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The Bulletin
of the Center for Children's Books:

Gone But Not Forgotten
Each month we offer a focus on a particular author or artist. Sometimes we use this space to discuss a rising new talent or an established star, but we also like to celebrate those who now live on only in the rich legacy of their books.. See the archive for focus pieces from previous months.

Arnold Lobel


Reproduced by
permission of HarperCollins.

Frog and Toad Are Friends of Mine

My deep and lasting attachment to the work of author-illustrator Arnold Lobel began when, as a child, I discovered his Frog and Toad books. I did not experience these easy readers by reading them myself, but by listening to my mother read them aloud at bedtime. Not only did they work marvelously as read-alouds, they also managed to cross age barriers, entertaining everyone from my reading-averse younger brother (a beginning reader), to me (an older, chapter book reader), to my middle-aged mother (the reader-aloud). The characters of Frog and Toad have stayed with all three of us for over twenty years. We are not the only ones who have been so affected by Frog and Toad; nearly thirty years after their publication the books continue to be reprinted, used in classrooms, and loved by each successive generation of children. So what is it about Lobel's Frog and Toad books that makes them so memorable and endearing, not only as easy readers, but as classic children's literature?

First of all, these "easy readers" meet and surpass the standards set for such elemental books. Lobel's language is simple and clear and his sentences short, yet his texts are never watered down and don't feel restricted in vocabulary or expression. Rather, they are humorous, emotion-packed, and full of exuberant dialogue: "He jumped up and down and screamed, 'The whole world is covered with buttons, and not one of them is mine!'" (Frog and Toad Are Friends); "'Frog,' cried the thing. 'Where are you?' 'Good heavens!' said Frog. 'That thing is Toad!'" (Frog and Toad All Year). Furthermore, Lobel judiciously uses pattern and repetition to build tension, resulting in particularly dramatic or humorous moments. Young readers can gleefully predict what will happen next as they eagerly await the climaxes of various situations (such as Toad's search for his missing button or the duo's attempts to develop willpower in the face of a plateful of delicious cookies) without the yawning boredom that sometimes accompanies predictable texts. Then there are the characters of Frog and Toad themselves. Between Lobel's brief but distinctive textual characterizations and his droll, green-and-and-brown-toned illustrations, Frog and Toad emerge throughout the four books as unique, lovable, and remarkably human-like individuals. Frog is clearly the calmer of the two and the one more eager to get outdoors and do things. Toad is more temperamental and impatient, a consummate worrier (often with good reason), but he is also frequently repentant and always loyal to his more rational counterpart. Toad regularly screams (jumping up and down with anger), shouts (wild-eyed with fright), or grumbles (pulling the covers over his head), while Frog quietly and thoughtfully goes about helping his friend get over his upsets.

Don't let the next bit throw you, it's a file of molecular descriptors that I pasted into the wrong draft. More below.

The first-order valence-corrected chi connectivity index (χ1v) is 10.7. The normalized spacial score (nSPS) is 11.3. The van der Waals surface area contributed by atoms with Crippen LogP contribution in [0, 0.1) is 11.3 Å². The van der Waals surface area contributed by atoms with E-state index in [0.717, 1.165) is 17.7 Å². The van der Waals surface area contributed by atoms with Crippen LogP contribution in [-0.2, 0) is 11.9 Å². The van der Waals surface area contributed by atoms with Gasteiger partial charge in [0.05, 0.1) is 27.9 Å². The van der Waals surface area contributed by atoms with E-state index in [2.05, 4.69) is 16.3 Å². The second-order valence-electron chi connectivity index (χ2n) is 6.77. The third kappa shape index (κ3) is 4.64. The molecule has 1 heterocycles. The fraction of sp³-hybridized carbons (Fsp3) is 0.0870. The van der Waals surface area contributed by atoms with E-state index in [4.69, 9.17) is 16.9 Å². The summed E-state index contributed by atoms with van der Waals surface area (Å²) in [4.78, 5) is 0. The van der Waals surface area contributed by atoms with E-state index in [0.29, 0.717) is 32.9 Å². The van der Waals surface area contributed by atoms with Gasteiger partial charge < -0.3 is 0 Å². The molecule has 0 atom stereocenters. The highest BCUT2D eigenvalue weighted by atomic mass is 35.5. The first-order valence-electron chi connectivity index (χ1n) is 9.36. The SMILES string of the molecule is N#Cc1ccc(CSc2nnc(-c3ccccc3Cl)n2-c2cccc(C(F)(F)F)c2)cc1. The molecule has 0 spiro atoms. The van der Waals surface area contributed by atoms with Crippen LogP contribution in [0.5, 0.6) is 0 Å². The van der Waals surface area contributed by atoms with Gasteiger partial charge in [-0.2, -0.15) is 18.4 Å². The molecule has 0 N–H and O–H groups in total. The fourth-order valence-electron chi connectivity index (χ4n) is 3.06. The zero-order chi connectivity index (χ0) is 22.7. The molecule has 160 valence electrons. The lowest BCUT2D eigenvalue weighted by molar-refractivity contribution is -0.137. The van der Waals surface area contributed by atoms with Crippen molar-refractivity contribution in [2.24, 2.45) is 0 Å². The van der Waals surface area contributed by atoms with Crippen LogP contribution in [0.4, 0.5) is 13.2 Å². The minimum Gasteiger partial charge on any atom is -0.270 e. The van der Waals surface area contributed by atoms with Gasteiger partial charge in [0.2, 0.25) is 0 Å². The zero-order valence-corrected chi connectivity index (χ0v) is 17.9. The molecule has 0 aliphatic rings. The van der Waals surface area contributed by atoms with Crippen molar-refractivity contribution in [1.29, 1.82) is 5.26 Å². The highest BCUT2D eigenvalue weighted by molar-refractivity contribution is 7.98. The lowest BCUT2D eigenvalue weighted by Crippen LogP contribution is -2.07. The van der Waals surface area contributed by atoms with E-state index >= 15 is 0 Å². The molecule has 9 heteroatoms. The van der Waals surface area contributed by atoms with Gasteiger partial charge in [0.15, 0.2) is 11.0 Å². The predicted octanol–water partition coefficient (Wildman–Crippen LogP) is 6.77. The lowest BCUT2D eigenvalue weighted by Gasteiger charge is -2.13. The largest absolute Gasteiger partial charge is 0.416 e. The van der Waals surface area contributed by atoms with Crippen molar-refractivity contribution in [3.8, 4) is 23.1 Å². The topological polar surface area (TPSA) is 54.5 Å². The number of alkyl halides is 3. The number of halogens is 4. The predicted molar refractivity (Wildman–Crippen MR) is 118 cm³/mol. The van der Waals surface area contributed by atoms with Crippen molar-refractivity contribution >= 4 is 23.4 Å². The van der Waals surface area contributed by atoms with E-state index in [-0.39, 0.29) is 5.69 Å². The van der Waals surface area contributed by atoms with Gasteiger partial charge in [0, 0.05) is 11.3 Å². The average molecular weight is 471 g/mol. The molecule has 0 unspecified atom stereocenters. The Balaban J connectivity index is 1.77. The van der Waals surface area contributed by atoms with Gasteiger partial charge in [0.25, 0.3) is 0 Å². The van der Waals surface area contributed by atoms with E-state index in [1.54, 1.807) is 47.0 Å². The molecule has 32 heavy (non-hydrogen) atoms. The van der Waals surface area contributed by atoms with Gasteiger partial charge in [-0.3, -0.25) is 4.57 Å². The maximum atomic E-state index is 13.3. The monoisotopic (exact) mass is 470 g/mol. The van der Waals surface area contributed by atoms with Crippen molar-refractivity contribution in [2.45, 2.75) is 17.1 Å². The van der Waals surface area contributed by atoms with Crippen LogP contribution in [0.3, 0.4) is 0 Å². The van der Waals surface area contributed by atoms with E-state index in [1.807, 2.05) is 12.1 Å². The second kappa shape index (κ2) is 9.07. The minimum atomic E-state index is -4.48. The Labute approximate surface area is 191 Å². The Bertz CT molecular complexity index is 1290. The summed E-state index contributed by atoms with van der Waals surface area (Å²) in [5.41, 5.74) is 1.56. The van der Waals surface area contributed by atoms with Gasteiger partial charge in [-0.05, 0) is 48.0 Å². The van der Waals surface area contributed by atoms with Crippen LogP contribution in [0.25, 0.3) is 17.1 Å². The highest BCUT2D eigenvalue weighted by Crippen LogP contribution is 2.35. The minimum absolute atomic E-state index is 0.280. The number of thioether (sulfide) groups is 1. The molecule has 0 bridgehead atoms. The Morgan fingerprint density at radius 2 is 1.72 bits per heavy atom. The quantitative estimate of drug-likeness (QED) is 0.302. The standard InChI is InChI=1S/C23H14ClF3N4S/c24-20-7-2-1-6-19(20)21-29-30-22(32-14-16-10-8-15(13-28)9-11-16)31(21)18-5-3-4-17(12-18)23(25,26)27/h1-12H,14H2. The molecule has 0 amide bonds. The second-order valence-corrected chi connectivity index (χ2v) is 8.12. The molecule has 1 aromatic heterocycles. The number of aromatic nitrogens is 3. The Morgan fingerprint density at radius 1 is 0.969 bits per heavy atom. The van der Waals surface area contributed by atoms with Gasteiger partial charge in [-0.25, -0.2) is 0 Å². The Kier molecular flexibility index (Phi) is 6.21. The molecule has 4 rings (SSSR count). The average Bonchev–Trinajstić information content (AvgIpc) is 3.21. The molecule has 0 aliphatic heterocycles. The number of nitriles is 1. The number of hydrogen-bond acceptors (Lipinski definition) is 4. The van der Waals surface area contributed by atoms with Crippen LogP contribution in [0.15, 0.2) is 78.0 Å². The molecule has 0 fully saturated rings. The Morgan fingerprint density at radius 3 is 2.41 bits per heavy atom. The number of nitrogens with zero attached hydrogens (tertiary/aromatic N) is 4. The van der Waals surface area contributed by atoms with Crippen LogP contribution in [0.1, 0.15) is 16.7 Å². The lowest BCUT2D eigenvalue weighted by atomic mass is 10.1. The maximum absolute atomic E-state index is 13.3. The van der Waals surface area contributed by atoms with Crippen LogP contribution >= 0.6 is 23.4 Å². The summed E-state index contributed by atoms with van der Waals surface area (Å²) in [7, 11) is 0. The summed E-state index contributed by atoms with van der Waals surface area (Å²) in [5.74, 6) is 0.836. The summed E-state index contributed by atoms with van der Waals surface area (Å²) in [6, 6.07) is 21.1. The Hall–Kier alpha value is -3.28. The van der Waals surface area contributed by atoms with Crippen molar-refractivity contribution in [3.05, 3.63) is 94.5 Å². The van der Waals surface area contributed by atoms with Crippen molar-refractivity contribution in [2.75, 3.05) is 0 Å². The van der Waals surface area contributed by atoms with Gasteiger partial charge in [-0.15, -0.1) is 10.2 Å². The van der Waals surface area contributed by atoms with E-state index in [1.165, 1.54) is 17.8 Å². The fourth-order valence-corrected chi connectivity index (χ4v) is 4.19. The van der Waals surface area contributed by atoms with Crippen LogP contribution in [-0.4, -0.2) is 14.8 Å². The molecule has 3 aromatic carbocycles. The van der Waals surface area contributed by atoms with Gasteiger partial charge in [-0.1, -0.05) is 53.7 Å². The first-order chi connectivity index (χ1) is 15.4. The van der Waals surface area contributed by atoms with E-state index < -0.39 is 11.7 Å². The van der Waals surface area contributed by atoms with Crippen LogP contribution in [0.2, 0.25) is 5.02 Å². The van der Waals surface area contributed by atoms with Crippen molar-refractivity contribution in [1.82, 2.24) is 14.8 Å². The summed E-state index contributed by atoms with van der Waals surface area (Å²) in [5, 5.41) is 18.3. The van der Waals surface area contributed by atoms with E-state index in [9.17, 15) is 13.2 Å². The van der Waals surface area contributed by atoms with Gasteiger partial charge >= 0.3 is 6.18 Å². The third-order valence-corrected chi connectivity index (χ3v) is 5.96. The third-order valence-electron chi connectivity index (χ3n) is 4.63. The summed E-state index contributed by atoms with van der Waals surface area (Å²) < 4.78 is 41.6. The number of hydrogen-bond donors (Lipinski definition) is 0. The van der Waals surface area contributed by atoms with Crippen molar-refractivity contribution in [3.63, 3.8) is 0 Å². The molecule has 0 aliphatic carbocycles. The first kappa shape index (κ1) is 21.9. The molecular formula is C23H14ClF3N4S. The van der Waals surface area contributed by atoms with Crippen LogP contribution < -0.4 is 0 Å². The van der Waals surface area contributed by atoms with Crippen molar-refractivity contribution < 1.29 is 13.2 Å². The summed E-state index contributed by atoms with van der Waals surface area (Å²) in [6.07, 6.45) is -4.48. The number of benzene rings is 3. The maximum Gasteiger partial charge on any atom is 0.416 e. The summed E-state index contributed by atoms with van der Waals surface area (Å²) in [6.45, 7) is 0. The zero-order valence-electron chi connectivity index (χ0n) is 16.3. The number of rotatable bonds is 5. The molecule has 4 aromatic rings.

Though Frog and Toad's popularity extends beyond childhood, their stories are very child-centered. Plots involve situations that children can easily relate to, such as growing plants from seed, going for a walk, and testing one's bravery. The same can be said for the books' themes. Loss, fear, the natural world, storytelling, and friendship--all are concepts that are close to the hearts of primary-graders. Frog and Toad's environment is also a wondrous, kid-pleasing blend of the fantastical (creatures can talk and wear clothing) and the realistic (Toad's house is delightfully cozy in its interior furnishings and details). Furthermore, Lobel understood the value of the ridiculous and always worked a generous amount of slapstick into every Frog and Toad book.

Finally, Lobel's Frog and Toad books create secure and gratifying reading experiences through the use of balance. Frog and Toad balance each other's personalities, their setting straddles the line between the possible and the imaginary, rioutous humor is tempered with quieter moments ("Frog and Toad stayed on the island all afternoon . . . They were two close friends sitting alone together"--Days with Frog and Toad), and the stories themselves are balanced in their structure of gentle rises and falls and the way they circle around to a satisfying, friendship-filled close. Thank you, Arnold Lobel, for giving us such good friends.

--Jeannette Hulick, Reviewer and Editorial Assistant

The "Frog and Toad" Books:

About Arnold Lobel:

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This page was last updated on May 1, 2002.